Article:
Upper Antelope Canyon is the more popular of the two slot canyons because of its high canyon walls, infamous light beams, and waterfalls of falling sand. It is also revered for its mobility friendly pathway, which is at ground level and requires no climbing or maneuvering.

The canyon is A-shaped; so that it is narrow at the top and wider at the base, generating a darker and cooler atmosphere than Lower Antelope Canyon. The high, narrow canyon walls are the reason behind the renowned shafts of light. The effect is generated during the summer when sun is at its highest and light enters the canyon at the perfect angle. Typically, the light beams begin appearing around late March and will last until the beginning of October.

There are numerous tour companies, but locals recommend driving directly to the Upper Antelope Canyon parking lot. Visitors will be required to pay the $8 Navajo Nation Permit Fee before proceeding to the admission office to purchase an entrance ticket. Every tour company convenes at this location before joining together and transferring into one of the Navajo Nation’s 4x4 vehicles with a native tour guide.

Photography tours are available for a premium, which allow photographers to bring tripods and additional time inside the canyon. They are highly recommended for anyone not wanting to feel rushed while capturing a perfect, tourist-free photograph. An added benefit is that the tours are scheduled to enter the canyon at the perfect time of the day, and knowledgeable guides will assist in throwing sand to accentuate light beams.

The photographs generated during the tour are the quintessential images that are visualized when discussing Antelope Canyon. The majestic colors of the Navajo sandstone are awe-inspiring and elicit a feeling of tranquility while basking in the glow of the cavern’s sunbeams. It’s a magical atmosphere that is exponentially improved when visited firsthand.

Lake Powell:

Lake Powell is the second largest man-made reservoir in the United States that stretches between the states of Arizona and Utah. The reservoir is on the Colorado River in the Glen Canyon National Recreation Area with a landscape that is best known for its red-rock formations, shimmering azure water, and fine-sand beaches. The stunning environment attracts millions of outdoor enthusiasts to its shoreline each year, especially during the summer, for recreational activities like boating, kayaking and fishing.

Although the region is best known for its slot canyons on land, Lake Powell boasts a series of inlets, coves, and canyons that are photogenic in their own right. The unusual rock formations jut out of the reservoir and cast their mirror image on the glassy surface of the serene lake. There are a handful of overlooks that offer panoramic views of these stunning features; however, it is recommended to get on the water to experience these natural marvels up close.

Since road access around Lake Powell is limited, the ideal method of travel around the reservoir is by boat. Boat tours offer a variety of leisurely tour options at the different marinas, as well as opportunities for visitors to immerse themselves in the scenery by chartering a boat for the day. Boats are a staple of the reservoir and are constantly zipping around with occupants engaging in water skiing, wakeboarding, tubing, and other pleasurable water activities.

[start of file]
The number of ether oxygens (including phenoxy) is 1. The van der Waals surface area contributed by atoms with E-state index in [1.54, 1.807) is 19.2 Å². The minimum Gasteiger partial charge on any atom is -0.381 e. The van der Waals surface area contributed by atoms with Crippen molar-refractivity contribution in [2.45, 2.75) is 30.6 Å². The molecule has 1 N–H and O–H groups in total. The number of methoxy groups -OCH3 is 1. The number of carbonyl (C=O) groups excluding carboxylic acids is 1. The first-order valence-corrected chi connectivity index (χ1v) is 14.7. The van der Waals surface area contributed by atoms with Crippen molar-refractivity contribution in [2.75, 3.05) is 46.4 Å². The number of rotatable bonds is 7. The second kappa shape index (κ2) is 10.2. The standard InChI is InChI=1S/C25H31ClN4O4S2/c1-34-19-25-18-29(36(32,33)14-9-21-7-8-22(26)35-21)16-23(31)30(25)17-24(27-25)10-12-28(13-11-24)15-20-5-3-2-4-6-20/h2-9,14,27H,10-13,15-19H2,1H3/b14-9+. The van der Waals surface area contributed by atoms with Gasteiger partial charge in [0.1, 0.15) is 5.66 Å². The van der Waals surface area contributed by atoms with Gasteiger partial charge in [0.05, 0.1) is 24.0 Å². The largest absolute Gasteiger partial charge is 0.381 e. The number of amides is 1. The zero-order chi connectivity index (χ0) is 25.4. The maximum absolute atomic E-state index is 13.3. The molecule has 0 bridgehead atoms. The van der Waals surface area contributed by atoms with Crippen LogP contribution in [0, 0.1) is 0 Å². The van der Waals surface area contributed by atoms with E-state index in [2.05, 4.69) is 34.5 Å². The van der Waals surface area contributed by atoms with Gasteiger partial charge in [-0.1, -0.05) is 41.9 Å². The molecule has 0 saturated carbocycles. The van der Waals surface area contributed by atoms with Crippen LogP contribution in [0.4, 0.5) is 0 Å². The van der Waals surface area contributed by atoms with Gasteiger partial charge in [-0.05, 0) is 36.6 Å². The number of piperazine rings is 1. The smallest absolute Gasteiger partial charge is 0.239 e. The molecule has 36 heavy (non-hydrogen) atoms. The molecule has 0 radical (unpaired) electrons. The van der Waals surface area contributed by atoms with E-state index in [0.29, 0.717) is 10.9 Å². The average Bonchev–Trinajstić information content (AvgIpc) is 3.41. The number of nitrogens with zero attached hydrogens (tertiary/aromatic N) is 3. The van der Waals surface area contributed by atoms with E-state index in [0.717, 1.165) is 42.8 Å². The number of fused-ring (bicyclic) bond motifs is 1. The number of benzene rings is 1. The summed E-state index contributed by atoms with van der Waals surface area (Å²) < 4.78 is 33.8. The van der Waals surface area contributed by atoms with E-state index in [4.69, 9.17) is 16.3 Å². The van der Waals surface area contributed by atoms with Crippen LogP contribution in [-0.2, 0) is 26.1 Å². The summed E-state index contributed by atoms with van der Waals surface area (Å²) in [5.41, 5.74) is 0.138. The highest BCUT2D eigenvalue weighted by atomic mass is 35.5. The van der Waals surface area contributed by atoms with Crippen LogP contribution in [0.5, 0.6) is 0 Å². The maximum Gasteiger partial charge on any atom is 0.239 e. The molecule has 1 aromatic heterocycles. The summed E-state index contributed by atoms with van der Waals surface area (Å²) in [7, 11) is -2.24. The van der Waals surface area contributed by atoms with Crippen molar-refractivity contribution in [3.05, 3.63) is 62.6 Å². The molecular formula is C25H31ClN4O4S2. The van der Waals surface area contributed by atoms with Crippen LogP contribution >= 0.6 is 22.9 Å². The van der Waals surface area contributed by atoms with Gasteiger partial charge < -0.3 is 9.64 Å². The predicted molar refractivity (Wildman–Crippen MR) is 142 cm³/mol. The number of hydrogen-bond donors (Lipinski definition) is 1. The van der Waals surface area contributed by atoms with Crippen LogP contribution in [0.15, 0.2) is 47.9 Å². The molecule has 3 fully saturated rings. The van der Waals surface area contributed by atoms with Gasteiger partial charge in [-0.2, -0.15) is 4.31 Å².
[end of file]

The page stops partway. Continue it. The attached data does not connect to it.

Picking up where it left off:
For land lovers, there are a handful of vista points that are accessible by car, like the Wahweap Overlook, but the foremost view is from Alstrom Point. One of the best features about the lookout point is that visitors can practically pull up and park at its edge. Under ideal conditions, a two-wheel drive vehicle can reach the first overlook on the road to Alstrom Point, but moving forward the terrain is rough and only suitable for high clearance four-wheel drive vehicles.

To that end, despite the fact that sightseers can attempt this adventure on their own, it is advised to book a tour through one of the reputable companies that are familiar with the area. This is especially useful for the sunset trek as they take care of the logistics and timings to reach the destination at the perfect moment. Along the route, the guide will stop at lookouts and provide time for the group to get out and photograph the incredible panoramas from the cliffs. Once the road terminates at Alstrom Point, the most magnificent vistas can be photographed via a short trek from the end of the road.

RECOMMENDED RESTAURANTS:

Canyon Crepes Café – Wednesday-Saturday: 8am-8pm – (669 Elm Street #3, Page, Arizona – 928.614.4530) – Simple breakfast spot providing sweet or savory crepes.

State 48 Tavern – Monday: 6am-11am & 5pm-11pm, Tuesday: Closed, Wednesday & Thursday: 6am-11am & 5pm-11pm – (614 N Navajo Drive, Page, Arizona – 928.645.1912) – Rustic-chic hot spot with inventive bar food and local craft beers.

Dam Bar & Grill – Sunday-Saturday: 11am-10pm – (644 N Navajo Drive, Page, Arizona – 928.645.2161) – Traditional American dishes and beer served in a Glen Canyon Dam-inspired bar & grill.

R D’s Drive In – Sunday: Closed, Monday-Saturday: 6am-11pm – (143 S Lake Powell Blvd., Page, Arizona – 928.645.2791) – Enduring fast-food establishment that specializes in burgers, fries, and milkshakes.

CNG Burgers – Monday-Saturday: 11am-9pm, Sunday: Closed – (695 N Navajo Drive, Page, Arizona – 928.693.7166) – The perfect pit stop serving burgers, sandwiches, and shaved ice in a beach-themed environment.